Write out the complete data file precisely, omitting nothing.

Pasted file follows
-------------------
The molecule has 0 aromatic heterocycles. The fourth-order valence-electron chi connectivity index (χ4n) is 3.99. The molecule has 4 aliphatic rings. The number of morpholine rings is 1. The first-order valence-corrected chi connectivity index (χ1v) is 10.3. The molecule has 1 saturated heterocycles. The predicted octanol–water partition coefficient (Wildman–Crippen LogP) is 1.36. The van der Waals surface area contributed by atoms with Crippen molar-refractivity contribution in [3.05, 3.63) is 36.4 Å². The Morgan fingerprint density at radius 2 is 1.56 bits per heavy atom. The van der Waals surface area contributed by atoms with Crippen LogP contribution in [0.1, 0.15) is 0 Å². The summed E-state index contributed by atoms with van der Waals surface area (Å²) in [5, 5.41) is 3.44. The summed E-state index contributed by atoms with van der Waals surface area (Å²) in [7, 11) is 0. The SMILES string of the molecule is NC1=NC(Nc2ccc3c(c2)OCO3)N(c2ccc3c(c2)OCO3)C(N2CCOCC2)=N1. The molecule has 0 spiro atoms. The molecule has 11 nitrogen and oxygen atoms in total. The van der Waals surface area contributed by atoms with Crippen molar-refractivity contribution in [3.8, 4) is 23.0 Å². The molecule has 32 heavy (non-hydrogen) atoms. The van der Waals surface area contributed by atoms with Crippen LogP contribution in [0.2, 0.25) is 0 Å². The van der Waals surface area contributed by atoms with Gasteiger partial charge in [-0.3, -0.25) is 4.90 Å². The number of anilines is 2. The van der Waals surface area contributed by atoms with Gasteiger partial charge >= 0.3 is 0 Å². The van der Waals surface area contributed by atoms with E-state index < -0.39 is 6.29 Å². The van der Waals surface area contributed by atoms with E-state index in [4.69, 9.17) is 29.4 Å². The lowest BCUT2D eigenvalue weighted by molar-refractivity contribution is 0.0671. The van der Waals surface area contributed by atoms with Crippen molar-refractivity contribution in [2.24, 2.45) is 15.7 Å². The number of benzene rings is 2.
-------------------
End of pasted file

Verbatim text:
The molecule has 0 aromatic heterocycles. The fourth-order valence-electron chi connectivity index (χ4n) is 3.99. The molecule has 4 aliphatic rings. The number of morpholine rings is 1. The first-order valence-corrected chi connectivity index (χ1v) is 10.3. The molecule has 1 saturated heterocycles. The predicted octanol–water partition coefficient (Wildman–Crippen LogP) is 1.36. The van der Waals surface area contributed by atoms with Crippen molar-refractivity contribution in [3.05, 3.63) is 36.4 Å². The Morgan fingerprint density at radius 2 is 1.56 bits per heavy atom. The van der Waals surface area contributed by atoms with Crippen LogP contribution in [0.1, 0.15) is 0 Å². The summed E-state index contributed by atoms with van der Waals surface area (Å²) in [5, 5.41) is 3.44. The summed E-state index contributed by atoms with van der Waals surface area (Å²) in [7, 11) is 0. The SMILES string of the molecule is NC1=NC(Nc2ccc3c(c2)OCO3)N(c2ccc3c(c2)OCO3)C(N2CCOCC2)=N1. The molecule has 0 spiro atoms. The molecule has 11 nitrogen and oxygen atoms in total. The van der Waals surface area contributed by atoms with Crippen molar-refractivity contribution in [3.8, 4) is 23.0 Å². The molecule has 32 heavy (non-hydrogen) atoms. The van der Waals surface area contributed by atoms with Crippen LogP contribution in [0.2, 0.25) is 0 Å². The van der Waals surface area contributed by atoms with Gasteiger partial charge in [-0.3, -0.25) is 4.90 Å². The number of anilines is 2. The van der Waals surface area contributed by atoms with Gasteiger partial charge >= 0.3 is 0 Å². The van der Waals surface area contributed by atoms with E-state index < -0.39 is 6.29 Å². The van der Waals surface area contributed by atoms with E-state index in [4.69, 9.17) is 29.4 Å². The lowest BCUT2D eigenvalue weighted by molar-refractivity contribution is 0.0671. The van der Waals surface area contributed by atoms with Crippen molar-refractivity contribution in [2.24, 2.45) is 15.7 Å². The number of benzene rings is 2.